Lumbar Radiofrequency Ablation (RFA) for Chronic Lower Back Pain
A lumbar radiofrequency ablation (RFA) is an outpatient procedure for diagnosing and treating lower back and leg pain. It is also called lumbar facet thermal coagulation or rhizotomy. This information sheet will explain what it is. Your doctor can explain if it is for you.
Facet joints connect the vertebrae, the bones of the spine. They help guide your spine when you move. The lower back area of the spine is called the lumbar region. It contains five vertebrae. Facet joints are found on both sides of the spine. Each is about the size of a thumbnail. Lumbar facet joints are named for the vertebrae they connect and the side of the spine where they are found. The right L4-5 facet joint, for example, joint the 4th and 5th vertebrae on the right side. Medial branch nerves are found near facet joints. They transmit pain signals from the facet joints to your brain. They tell the brain when a facet joint has been injured.
What is the lumbar facet joint pain?
You may feel pain if a lumbar facet joint is injured. Sometimes it feels like muscle tension. Other times it can be severe pain. The cartilage inside the joint may be injured. Other times only connecting ligaments surrounding the joint are injured. Facet pain also depends on which facet joint is affected. Lumbar facet pain can occur in an area from your lower back to your buttock.
If you have pain in one or more of these areas when you turn your lower back, and it lasts longer than two months, you may have lumbar facet pain. Common tests such as x-rays or MRIs may not always show if a facet joint is causing pain. The best way to diagnose facet pain is to block the pain signal in a medial branch nerve with a local anesthetic.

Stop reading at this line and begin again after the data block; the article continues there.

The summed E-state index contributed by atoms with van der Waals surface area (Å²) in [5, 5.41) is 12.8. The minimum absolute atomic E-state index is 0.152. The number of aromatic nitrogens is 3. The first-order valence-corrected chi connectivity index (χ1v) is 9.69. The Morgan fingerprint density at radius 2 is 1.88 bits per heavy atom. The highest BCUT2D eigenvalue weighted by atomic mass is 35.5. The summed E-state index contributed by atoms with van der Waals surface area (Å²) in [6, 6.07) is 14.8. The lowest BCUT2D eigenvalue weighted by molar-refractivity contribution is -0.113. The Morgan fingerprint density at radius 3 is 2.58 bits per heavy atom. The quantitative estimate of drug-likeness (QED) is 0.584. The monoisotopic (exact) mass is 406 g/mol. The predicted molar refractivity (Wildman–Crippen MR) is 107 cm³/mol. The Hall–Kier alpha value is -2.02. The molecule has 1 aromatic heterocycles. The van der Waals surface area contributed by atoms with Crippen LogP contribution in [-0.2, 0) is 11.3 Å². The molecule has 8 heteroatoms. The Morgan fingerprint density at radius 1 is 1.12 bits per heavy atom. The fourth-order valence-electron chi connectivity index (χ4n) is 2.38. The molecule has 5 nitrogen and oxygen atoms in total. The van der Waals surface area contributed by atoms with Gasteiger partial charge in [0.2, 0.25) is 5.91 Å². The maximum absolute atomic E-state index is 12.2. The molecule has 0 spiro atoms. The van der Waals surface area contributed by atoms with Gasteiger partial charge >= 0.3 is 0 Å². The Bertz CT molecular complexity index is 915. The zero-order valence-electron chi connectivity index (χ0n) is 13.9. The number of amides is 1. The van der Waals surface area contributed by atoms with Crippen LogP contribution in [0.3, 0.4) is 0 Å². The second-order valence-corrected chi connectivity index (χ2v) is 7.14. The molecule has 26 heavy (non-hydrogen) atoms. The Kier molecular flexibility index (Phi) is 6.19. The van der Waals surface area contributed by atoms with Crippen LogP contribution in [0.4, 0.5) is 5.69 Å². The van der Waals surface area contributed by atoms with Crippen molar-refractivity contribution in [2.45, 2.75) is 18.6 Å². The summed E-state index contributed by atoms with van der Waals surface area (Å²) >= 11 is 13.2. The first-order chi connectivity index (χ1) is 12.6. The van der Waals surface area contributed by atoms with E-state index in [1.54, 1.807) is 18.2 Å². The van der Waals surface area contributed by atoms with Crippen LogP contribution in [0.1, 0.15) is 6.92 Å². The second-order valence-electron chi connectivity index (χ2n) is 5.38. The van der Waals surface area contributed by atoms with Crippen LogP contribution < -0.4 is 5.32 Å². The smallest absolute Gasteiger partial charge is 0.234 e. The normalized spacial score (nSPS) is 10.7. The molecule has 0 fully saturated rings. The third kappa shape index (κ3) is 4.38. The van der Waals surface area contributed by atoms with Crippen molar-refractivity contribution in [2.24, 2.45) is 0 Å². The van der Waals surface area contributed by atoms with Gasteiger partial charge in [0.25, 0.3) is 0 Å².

What is a lumbar RFA?
RFA uses radiofrequency energy to disrupt nerve function. When this is done to a lumbar medial branch nerve, the nerve can no longer transmit pain from an injured facet joint.
What happens during an RFA?
A local anesthetic will be used to numb your skin. The doctor will then insert a thin needle near the medial branch nerve. Fluoroscopy, a type of x-ray, may be used to ensure the safe and proper position of the needle. The doctor will then check to make sure it is at the correct nerve by stimulating it. This may cause muscle twitching and provoke some of your pain. Once the doctor is sure the needle is correctly placed, the nerve will be numbed. Radiofrequency energy will then be used to disrupt the medial branch nerve. This is often repeated at more than one level of the spin.
You will be monitored for up to 30 minutes after the injection. When you are ready to leave, the staff will give you discharge instructions. You will also be given a pain diary. It is important to fill this out because it helps your doctor know how the RFA is working. Take it easy for the rest of the day. You may feel sore for one to four days. It may be due to muscle and nerve irritation. Your lower back may feel numb, weak, or itchy for a couple weeks. Maximum pain relief normally comes in two to three weeks.
Nerves regenerate after an RFA, but how long this takes varies. Your pain may or may not return when the nerves regenerate. If it does another RFA can be done.
This is meant only for general information. For information specific to you and your pain please contact your doctor and he will be able to discuss this with you.
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